Under the Covers of the Technics SL 10 Turntable….
by Nick Seiflow
The beautifully easy-to-operate Technics SL10 is anything but simple under the smooth lines of its aluminum skin.
What follows is not a manual for disassembly and maintenance, but more of a tribute to the Golden Age of turntable design.
Such a table as the SL-10 could never be made again. Sad, but based on the economies of scale whomsoever tried to build and market such a machine would quickly find themselves selling pencils on the street corner. To design this table from scratch alone would involve massive amounts of R&D. let alone actually making and marketing it.
The photos give some idea of the electronic complexity, and it’s obvious that there is little or no spare space inside this tiny unit. Luckily, as with most electronic components (apart from capacitors) as long as the individual parts are conservatively specified then there will be little cause to worry about failure.
The one part that seems to require any attention is the thread drive for the travelling tangential arm. This is a mechanical feature and ultimately the thread itself may need replacing. Such was the case with the pictured example.
The actual mechanism, once revealed (and this involves removing covers and accumulating an impressive pile of screws) is really rather simple, involving a small motor, a couple of gears, and of course the waxed thread that actually pulls the arm across the record.
Replacing the thread is not as hard as it seems: it’s a typically fiddly operation requiring some concentration and a willingness not to drink too much espresso – steady hands are a help! Once done, reassembly is a mirror image of disassembly, with no need to wield the soldering iron: a screwdriver or two is all that’s needed.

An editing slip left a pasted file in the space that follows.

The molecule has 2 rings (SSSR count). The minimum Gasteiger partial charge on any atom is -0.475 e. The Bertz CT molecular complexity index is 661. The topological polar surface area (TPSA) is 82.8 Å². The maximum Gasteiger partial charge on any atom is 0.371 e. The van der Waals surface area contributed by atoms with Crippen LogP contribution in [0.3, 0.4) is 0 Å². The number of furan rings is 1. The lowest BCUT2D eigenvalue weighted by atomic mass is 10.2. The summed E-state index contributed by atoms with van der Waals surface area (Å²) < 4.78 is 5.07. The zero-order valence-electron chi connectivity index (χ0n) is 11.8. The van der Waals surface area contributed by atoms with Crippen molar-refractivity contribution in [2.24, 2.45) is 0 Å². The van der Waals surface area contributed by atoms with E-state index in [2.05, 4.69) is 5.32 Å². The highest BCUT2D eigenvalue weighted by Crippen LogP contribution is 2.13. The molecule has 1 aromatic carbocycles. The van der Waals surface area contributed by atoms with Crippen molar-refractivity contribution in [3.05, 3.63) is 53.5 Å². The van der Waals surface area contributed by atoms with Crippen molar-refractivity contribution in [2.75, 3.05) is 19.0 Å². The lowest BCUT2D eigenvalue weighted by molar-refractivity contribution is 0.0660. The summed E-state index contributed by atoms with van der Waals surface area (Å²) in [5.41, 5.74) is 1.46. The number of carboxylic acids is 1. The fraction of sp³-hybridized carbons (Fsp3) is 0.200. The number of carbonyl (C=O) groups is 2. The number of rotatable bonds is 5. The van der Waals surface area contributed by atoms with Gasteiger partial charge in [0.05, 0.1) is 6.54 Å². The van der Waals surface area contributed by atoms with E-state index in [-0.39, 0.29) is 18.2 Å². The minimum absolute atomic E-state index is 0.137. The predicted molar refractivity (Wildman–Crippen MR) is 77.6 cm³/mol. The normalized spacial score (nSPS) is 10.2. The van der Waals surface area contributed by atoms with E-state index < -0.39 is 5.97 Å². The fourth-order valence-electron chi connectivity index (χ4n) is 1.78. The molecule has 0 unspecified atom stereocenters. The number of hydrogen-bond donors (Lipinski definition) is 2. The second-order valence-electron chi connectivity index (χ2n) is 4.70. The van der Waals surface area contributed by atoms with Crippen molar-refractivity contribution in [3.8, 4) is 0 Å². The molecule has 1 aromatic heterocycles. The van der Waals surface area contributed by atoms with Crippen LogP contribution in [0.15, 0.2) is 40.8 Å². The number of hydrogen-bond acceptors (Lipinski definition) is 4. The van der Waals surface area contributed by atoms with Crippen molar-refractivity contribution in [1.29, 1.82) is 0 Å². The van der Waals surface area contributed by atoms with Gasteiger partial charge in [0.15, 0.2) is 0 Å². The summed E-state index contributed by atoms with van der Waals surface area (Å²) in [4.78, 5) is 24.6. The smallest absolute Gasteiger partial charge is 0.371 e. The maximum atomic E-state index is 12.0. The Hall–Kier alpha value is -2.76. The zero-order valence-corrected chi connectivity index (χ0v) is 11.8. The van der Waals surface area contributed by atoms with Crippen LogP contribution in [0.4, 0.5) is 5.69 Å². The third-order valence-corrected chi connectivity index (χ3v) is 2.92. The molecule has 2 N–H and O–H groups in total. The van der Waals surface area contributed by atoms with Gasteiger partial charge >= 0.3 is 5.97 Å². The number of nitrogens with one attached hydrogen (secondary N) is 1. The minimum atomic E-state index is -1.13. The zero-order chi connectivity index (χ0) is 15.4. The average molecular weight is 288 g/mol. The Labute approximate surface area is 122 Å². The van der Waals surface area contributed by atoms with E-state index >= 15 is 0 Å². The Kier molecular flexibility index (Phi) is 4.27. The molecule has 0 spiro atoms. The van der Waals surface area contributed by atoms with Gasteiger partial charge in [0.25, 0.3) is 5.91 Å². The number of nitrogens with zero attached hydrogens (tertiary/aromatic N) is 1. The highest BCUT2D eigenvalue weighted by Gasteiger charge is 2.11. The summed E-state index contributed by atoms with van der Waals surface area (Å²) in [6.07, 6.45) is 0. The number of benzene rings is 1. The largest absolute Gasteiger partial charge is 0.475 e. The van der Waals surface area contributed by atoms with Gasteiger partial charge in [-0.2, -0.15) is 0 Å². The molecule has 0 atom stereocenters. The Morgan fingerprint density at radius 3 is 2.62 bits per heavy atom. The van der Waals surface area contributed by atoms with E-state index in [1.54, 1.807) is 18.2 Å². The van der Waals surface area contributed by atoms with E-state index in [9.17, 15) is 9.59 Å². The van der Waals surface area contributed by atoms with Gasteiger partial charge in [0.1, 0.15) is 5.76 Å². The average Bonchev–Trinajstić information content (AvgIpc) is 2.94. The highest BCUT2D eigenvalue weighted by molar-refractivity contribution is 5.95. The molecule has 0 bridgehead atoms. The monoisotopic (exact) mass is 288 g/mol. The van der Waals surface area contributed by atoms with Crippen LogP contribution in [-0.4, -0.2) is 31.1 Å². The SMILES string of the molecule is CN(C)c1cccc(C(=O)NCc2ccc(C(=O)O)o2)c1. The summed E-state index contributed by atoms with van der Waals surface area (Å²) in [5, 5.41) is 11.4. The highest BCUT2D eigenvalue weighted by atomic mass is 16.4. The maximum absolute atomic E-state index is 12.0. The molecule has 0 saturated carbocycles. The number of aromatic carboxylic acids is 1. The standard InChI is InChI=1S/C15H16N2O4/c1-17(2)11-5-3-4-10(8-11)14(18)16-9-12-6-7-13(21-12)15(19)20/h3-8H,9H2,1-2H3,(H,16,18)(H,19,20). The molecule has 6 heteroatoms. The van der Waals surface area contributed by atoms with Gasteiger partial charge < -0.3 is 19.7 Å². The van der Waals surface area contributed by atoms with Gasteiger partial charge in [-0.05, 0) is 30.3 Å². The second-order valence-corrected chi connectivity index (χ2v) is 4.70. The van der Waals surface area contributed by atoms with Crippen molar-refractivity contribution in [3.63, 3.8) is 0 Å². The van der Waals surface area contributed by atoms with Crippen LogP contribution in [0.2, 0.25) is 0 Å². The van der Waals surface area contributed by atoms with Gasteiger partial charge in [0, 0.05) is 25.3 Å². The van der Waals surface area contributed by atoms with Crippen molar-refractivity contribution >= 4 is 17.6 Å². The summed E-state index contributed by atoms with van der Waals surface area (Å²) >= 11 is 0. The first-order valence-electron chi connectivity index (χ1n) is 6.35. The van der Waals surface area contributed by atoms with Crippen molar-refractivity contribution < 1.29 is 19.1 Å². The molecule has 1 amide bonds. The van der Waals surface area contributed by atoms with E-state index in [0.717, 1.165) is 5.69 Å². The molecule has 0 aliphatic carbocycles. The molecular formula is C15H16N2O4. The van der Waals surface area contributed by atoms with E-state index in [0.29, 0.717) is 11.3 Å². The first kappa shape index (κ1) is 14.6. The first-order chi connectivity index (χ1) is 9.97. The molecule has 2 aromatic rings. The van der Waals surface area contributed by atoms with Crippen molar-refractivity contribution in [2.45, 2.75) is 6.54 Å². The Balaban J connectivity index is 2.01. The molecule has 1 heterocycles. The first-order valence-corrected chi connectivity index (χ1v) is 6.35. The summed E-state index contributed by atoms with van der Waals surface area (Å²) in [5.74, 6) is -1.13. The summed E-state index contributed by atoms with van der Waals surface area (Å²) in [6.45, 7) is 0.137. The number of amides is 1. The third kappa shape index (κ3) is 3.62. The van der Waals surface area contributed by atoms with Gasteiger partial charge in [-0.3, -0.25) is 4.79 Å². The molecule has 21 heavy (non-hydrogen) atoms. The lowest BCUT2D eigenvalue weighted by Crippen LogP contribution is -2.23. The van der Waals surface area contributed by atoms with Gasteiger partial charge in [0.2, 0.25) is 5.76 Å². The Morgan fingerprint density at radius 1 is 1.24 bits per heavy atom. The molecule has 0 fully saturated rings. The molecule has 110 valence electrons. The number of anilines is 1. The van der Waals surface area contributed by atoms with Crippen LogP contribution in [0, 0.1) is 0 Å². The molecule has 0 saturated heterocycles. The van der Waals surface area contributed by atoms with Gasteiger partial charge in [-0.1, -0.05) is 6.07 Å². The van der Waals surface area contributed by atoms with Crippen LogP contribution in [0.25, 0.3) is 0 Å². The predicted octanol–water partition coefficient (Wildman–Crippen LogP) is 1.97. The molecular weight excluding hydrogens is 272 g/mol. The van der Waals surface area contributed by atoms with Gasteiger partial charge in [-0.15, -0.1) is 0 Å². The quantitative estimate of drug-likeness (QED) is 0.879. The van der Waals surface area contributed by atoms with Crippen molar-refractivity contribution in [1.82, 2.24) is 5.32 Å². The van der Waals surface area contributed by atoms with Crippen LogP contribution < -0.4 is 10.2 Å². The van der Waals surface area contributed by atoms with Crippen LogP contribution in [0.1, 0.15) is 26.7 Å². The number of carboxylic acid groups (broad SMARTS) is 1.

What strikes you in this process is again a sense of respect for the utterly well thought-out design. No space is wasted; components are uniformly of high quality, and everything comes together just perfectly to produce a really rather marvelous device. Even the platter itself (which didn’t have to be removed, but curiosity got the better of me…) is an impressive piece: drilled for balance, superbly machined, surprisingly heavy, and damped with anti-resonance material, it is a highly confidence-inspiring piece.
To reflect on the SL-10 is a sobering process. In some ways it’s a guide to the last throes of the 20th century. it’s actually very hard to see how the machine could have been improved: the Matsushita Corporation was a mighty force with an enormous budget, and Japan showed no signs of the looming stagflation that was to come. The vinyl record reigned supreme as the listener’s choice, but something was happening in Europe…the letters CD were being uttered, and this was the beginning of the end for the LP.
Strangely enough, if one were to design a record player that offered most of the conveniences of the Compact Disc, even down to the size of the machine, then the Technics SL-10 would have been a logical result. It foreshadowed in some ways the insatiable desire for convenience that we have, and that produced the digital revolution.
And here we are now. The CD is ailing, possibly on its deathbed; downloads have trumped the little disc, and we are the iPod generation.
Looking at the Technics SL-10 is akin to a looking at a microcosmic snapshot. It will never return, and that makes me wistful. The minds and mindsets that produced it are gone and all we can do is admire from afar the wonders of mechanical and electronic progress that produced such a player.
One thing’s for sure: I’m keeping mine!